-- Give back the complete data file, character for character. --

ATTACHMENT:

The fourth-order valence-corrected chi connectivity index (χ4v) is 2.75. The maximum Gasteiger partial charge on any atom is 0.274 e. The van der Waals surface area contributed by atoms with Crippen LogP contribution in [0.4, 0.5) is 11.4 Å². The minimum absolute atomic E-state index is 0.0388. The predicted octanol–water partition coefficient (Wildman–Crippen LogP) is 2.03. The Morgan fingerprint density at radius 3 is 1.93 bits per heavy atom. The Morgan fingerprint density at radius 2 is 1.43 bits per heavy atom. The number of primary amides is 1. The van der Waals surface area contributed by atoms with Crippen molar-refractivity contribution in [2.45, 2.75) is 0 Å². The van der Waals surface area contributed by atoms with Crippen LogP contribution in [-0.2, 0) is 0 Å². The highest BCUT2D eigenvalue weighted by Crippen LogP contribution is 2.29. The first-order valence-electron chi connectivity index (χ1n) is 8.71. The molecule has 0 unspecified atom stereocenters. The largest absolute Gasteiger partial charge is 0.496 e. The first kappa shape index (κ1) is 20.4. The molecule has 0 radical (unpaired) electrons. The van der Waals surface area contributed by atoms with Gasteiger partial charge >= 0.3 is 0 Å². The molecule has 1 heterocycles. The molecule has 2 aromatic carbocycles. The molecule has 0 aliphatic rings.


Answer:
The fourth-order valence-corrected chi connectivity index (χ4v) is 2.75. The maximum Gasteiger partial charge on any atom is 0.274 e. The van der Waals surface area contributed by atoms with Crippen LogP contribution in [0.4, 0.5) is 11.4 Å². The minimum absolute atomic E-state index is 0.0388. The predicted octanol–water partition coefficient (Wildman–Crippen LogP) is 2.03. The Morgan fingerprint density at radius 3 is 1.93 bits per heavy atom. The Morgan fingerprint density at radius 2 is 1.43 bits per heavy atom. The number of primary amides is 1. The van der Waals surface area contributed by atoms with Crippen molar-refractivity contribution in [2.45, 2.75) is 0 Å². The van der Waals surface area contributed by atoms with Crippen LogP contribution in [-0.2, 0) is 0 Å². The highest BCUT2D eigenvalue weighted by Crippen LogP contribution is 2.29. The first-order valence-electron chi connectivity index (χ1n) is 8.71. The molecule has 0 unspecified atom stereocenters. The largest absolute Gasteiger partial charge is 0.496 e. The first kappa shape index (κ1) is 20.4. The molecule has 0 radical (unpaired) electrons. The van der Waals surface area contributed by atoms with Gasteiger partial charge >= 0.3 is 0 Å². The molecule has 1 heterocycles. The molecule has 2 aromatic carbocycles. The molecule has 0 aliphatic rings.